I didn’t respect this virus, initially. Its symptoms did not scare me. It was supposed to be like the flu, and as a Ghanaian-American who had contracted malaria several times and lived in Ghana during the Ebola* epidemic, I thought the United States institutions would be prepared to deal with a sudden strain in a way Ghana as a lower-middle-income country could not. Although I was aware of its effects in China, it was not until it traveled borders that I and my friends started to consider the effects of a sudden shock to the system.
I thought I would be safe at a historically women’s college. Then, Harvard, MIT, Olin, and Babson announced that they would close down in response to COVID-19. COVID-19 quickly spread through the US and with little direction from the federal government, colleges had to take on the decision to dispense liability and protect their students. Ultimately, Wellesley College decided to shut down too.
We found out March 19. For the next three days, the Class of 2020 didn’t sleep. In addition to suddenly packing up four years of our lives in the span of four days, there were so many questions we had to ask. How would we complete required credits? PE Courses? Art? Labs? Commencement? How would union workers, custodial staff and hourly workers be paid? How could international students and students from unsafe homes survive? How would we complete the semester? One thing was clear: the senior spring we had expected to end in May was ending in March.
My Class of 2020, The Resilient Red Hot Class completed all the Wellesley traditions while we waited for answers: Senior Prank, Hoop Rolling, (Alex got dunked in Lake Waban!), streaking across Sev Green in barely 400F, looking at the stars by Lake Waban. We laughed with our friends as if our lives depended on it. We posed for pictures in places that were previously mundane, now aware of just how beautiful Wellesley’s campus is. The residential life hosted Faux-commencement. We chuckled and cried amongst ourselves as we introduced our correctly pronounced names and majors because we spoke for ourselves.
Now the campus is quiet and cold with the last pangs of winter. I’ve said goodbye to the life I knew and yet I’m still here, residing in its husk because I have nowhere else to go. Oh, what a difference a week makes. I miss my friends and the potential to grow stronger, to fix potholes in relationships, to experience the mundane together. It is moments like this that make me most aware of the blessings I’ve been gifted with faculty, staff, and peers.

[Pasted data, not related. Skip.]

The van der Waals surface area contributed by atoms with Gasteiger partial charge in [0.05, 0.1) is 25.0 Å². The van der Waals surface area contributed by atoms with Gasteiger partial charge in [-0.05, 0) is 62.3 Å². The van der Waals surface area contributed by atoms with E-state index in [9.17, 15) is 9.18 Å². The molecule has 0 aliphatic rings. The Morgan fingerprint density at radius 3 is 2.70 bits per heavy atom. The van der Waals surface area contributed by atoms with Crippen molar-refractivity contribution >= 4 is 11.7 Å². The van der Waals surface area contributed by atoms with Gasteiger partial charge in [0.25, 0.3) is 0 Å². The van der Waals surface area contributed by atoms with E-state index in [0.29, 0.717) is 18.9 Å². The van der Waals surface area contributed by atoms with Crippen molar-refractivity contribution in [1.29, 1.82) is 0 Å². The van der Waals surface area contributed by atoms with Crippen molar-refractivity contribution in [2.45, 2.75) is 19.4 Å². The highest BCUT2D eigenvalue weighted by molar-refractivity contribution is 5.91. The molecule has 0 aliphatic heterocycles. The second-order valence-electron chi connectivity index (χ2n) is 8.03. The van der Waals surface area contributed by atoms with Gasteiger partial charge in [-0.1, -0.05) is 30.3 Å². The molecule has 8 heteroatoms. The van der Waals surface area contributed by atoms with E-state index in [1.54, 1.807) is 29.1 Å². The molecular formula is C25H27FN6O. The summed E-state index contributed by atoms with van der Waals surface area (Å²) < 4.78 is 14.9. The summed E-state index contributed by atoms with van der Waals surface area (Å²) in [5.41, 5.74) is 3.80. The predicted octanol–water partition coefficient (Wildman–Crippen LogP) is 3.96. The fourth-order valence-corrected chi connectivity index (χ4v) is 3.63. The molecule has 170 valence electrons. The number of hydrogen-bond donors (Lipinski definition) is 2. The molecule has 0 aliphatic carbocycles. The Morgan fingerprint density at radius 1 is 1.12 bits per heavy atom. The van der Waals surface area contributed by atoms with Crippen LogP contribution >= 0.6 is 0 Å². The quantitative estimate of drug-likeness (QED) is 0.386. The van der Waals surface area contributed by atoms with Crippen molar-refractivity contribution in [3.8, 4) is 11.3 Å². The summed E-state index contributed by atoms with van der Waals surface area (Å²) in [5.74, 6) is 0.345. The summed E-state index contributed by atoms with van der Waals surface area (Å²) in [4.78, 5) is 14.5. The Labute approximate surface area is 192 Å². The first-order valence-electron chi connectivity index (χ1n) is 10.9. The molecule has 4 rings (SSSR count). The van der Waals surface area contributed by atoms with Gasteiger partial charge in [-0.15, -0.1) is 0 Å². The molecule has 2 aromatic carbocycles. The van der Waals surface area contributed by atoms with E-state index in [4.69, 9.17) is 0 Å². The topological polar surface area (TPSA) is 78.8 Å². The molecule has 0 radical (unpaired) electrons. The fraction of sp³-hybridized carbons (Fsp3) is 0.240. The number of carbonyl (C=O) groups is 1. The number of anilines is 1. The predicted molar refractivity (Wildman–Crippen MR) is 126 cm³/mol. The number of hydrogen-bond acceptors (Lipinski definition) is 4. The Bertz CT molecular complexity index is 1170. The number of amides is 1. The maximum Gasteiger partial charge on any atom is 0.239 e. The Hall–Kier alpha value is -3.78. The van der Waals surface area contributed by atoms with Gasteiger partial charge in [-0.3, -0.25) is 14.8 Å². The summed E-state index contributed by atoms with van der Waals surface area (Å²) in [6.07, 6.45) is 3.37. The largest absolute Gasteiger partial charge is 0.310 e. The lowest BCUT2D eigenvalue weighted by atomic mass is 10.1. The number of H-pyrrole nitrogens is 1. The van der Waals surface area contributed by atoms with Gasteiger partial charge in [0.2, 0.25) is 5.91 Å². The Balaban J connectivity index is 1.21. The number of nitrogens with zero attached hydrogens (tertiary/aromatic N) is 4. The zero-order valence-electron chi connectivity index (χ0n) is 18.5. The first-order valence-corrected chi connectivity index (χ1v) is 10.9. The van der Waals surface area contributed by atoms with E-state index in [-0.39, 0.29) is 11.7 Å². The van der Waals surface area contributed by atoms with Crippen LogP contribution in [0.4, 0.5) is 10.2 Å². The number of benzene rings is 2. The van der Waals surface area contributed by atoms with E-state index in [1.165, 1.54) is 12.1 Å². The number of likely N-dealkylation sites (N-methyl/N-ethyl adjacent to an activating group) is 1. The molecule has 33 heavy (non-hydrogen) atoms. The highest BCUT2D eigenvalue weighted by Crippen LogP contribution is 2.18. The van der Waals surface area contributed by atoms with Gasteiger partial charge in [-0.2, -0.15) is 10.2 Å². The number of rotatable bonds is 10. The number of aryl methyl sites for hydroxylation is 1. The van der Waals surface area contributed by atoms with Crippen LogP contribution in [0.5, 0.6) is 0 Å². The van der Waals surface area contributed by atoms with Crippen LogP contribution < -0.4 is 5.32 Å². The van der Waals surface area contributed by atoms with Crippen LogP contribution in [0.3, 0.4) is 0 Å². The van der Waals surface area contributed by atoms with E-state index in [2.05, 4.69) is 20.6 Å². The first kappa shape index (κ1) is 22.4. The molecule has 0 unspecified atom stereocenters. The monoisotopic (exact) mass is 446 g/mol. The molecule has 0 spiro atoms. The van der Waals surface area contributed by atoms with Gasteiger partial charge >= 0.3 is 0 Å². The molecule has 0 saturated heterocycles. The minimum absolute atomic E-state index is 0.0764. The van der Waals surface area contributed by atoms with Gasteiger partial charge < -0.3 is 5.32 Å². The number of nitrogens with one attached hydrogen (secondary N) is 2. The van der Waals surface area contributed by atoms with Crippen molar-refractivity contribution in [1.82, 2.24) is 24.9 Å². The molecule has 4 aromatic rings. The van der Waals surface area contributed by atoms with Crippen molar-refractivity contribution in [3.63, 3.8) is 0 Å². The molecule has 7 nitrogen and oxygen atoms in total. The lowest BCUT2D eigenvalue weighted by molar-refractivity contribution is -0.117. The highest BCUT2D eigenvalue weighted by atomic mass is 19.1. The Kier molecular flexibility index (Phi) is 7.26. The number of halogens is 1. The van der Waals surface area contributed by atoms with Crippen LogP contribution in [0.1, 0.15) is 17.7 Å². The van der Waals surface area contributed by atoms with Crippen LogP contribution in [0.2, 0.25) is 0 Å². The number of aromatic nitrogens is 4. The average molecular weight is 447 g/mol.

I find it difficult to concentrate. I can feel the incoming recession and fear for my ability to find a job in the next coming months. For now, I push away these my fears with memes and FaceTime conversations with friends and family.
I now begrudgingly respect COVID-19’s effects on any nation, no matter how prepared they may perceive themselves to be. Do not underestimate, but do not overprepare. A nation of individuals is a nation divided. There was no way that I as an individual could have prepared for this pandemic, and it sickens me to think that I had the hubris to think that any one nation could stand up to Nature. Institutions are not invincible and it is foolish to think that trusting them wholeheartedly would allow for life to go on.
I feel guilty about taking for granted the social aspect of my college experience. I think back to every moment I declined my friends’ requests to hang out that I prioritized a future that may not come. I wasn’t fully present with my friends. I am thankful for every moment I stole away to be with my friends. At the moment, I don’t remember the difficulties of organic chemistry or the thrill of a lengthy, new assigned book. I only remember the excitement of exploring Boston with friends, the infatuation of young love, the crisp taste of Sunday morning heading over to the Lulu Chow Wang Campus Center for an omelette and hours upon hours of conversation between kindred souls.
It was always going to be a bittersweet goodbye. I imagined my goodbye to Wellesley would be triumphant. Here was an institution that broke me then reformed me. Wellesley consistently tested my limits. An institution that felt like an uncomfortable ugly Christmas sweater that was simultaneously endearing and alienating. But no one is entitled to tomorrow.
Now, as I walk around its nearly empty campus, I feel numb, I feel hollow.
And even in this, I remember it could be worse. We are not the first class that has had to postpone or cancel their commencement, and technology has artificially created communities that would have been impossible to maintain even ten years ago. For that, I am forever grateful. However, COVID-19 has softened the hubris of the West. I guess there is a silver lining to everything.
*Ebola never reached Ghana, but was active in the area.
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